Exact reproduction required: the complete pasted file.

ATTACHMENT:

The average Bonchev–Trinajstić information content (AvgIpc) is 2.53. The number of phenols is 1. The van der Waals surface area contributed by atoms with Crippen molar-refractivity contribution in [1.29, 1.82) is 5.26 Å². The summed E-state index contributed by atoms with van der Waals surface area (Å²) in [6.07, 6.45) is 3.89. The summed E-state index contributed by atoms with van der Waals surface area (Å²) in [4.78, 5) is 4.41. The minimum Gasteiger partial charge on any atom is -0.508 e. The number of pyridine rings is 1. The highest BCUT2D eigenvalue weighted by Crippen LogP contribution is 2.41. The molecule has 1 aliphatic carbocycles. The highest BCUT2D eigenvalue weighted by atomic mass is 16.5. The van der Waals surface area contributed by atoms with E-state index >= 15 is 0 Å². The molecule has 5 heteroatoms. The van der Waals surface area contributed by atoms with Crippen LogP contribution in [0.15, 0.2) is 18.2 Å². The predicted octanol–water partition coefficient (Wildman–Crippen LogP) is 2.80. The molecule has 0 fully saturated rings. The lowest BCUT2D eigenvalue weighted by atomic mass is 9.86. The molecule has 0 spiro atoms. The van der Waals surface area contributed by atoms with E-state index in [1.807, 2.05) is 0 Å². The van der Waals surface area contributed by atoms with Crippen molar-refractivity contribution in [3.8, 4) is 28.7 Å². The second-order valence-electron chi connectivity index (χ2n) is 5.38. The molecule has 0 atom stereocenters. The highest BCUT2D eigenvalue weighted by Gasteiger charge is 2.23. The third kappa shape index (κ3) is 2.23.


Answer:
The average Bonchev–Trinajstić information content (AvgIpc) is 2.53. The number of phenols is 1. The van der Waals surface area contributed by atoms with Crippen molar-refractivity contribution in [1.29, 1.82) is 5.26 Å². The summed E-state index contributed by atoms with van der Waals surface area (Å²) in [6.07, 6.45) is 3.89. The summed E-state index contributed by atoms with van der Waals surface area (Å²) in [4.78, 5) is 4.41. The minimum Gasteiger partial charge on any atom is -0.508 e. The number of pyridine rings is 1. The highest BCUT2D eigenvalue weighted by Crippen LogP contribution is 2.41. The molecule has 1 aliphatic carbocycles. The highest BCUT2D eigenvalue weighted by atomic mass is 16.5. The van der Waals surface area contributed by atoms with E-state index >= 15 is 0 Å². The molecule has 5 heteroatoms. The van der Waals surface area contributed by atoms with Crippen LogP contribution in [0.15, 0.2) is 18.2 Å². The predicted octanol–water partition coefficient (Wildman–Crippen LogP) is 2.80. The molecule has 0 fully saturated rings. The lowest BCUT2D eigenvalue weighted by atomic mass is 9.86. The molecule has 0 spiro atoms. The van der Waals surface area contributed by atoms with E-state index in [1.807, 2.05) is 0 Å². The van der Waals surface area contributed by atoms with Crippen molar-refractivity contribution in [3.8, 4) is 28.7 Å². The second-order valence-electron chi connectivity index (χ2n) is 5.38. The molecule has 0 atom stereocenters. The highest BCUT2D eigenvalue weighted by Gasteiger charge is 2.23. The third kappa shape index (κ3) is 2.23.